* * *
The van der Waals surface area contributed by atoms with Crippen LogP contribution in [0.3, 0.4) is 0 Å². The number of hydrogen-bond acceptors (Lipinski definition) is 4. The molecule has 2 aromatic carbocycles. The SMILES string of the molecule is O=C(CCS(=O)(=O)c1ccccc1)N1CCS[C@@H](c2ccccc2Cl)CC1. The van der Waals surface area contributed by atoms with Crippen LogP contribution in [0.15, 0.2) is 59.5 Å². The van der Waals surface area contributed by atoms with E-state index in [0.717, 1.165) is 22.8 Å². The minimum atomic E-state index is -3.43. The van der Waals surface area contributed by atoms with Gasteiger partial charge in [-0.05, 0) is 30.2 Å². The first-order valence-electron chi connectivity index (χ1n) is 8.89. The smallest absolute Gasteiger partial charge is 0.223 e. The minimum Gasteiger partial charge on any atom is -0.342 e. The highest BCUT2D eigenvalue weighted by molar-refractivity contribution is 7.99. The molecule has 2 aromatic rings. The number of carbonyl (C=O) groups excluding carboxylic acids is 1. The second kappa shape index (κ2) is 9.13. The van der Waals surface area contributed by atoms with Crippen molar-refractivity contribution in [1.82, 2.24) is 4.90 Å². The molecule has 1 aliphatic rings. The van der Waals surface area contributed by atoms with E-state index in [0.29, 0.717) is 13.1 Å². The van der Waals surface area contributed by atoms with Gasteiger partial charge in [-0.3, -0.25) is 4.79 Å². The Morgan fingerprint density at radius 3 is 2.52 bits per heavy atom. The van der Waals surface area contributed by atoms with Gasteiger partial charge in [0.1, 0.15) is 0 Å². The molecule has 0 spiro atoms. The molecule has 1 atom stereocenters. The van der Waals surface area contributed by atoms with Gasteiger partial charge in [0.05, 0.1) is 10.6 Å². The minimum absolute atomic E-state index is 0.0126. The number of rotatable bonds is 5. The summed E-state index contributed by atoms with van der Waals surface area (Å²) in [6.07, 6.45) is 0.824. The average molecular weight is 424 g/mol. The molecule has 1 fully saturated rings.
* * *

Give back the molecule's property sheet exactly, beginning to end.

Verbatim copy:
The van der Waals surface area contributed by atoms with Crippen LogP contribution in [0.3, 0.4) is 0 Å². The number of hydrogen-bond acceptors (Lipinski definition) is 4. The molecule has 2 aromatic carbocycles. The SMILES string of the molecule is O=C(CCS(=O)(=O)c1ccccc1)N1CCS[C@@H](c2ccccc2Cl)CC1. The van der Waals surface area contributed by atoms with Crippen LogP contribution in [0.15, 0.2) is 59.5 Å². The van der Waals surface area contributed by atoms with E-state index in [0.717, 1.165) is 22.8 Å². The minimum atomic E-state index is -3.43. The van der Waals surface area contributed by atoms with Gasteiger partial charge in [-0.05, 0) is 30.2 Å². The first-order valence-electron chi connectivity index (χ1n) is 8.89. The smallest absolute Gasteiger partial charge is 0.223 e. The minimum Gasteiger partial charge on any atom is -0.342 e. The highest BCUT2D eigenvalue weighted by molar-refractivity contribution is 7.99. The molecule has 2 aromatic rings. The number of carbonyl (C=O) groups excluding carboxylic acids is 1. The second kappa shape index (κ2) is 9.13. The van der Waals surface area contributed by atoms with Crippen molar-refractivity contribution in [1.82, 2.24) is 4.90 Å². The molecule has 1 aliphatic rings. The van der Waals surface area contributed by atoms with E-state index in [0.29, 0.717) is 13.1 Å². The van der Waals surface area contributed by atoms with Gasteiger partial charge in [-0.3, -0.25) is 4.79 Å². The Morgan fingerprint density at radius 3 is 2.52 bits per heavy atom. The van der Waals surface area contributed by atoms with Gasteiger partial charge in [0.1, 0.15) is 0 Å². The molecule has 0 spiro atoms. The molecule has 1 atom stereocenters. The van der Waals surface area contributed by atoms with Gasteiger partial charge in [0.05, 0.1) is 10.6 Å². The minimum absolute atomic E-state index is 0.0126. The number of rotatable bonds is 5. The summed E-state index contributed by atoms with van der Waals surface area (Å²) in [6.07, 6.45) is 0.824. The average molecular weight is 424 g/mol. The molecule has 1 fully saturated rings.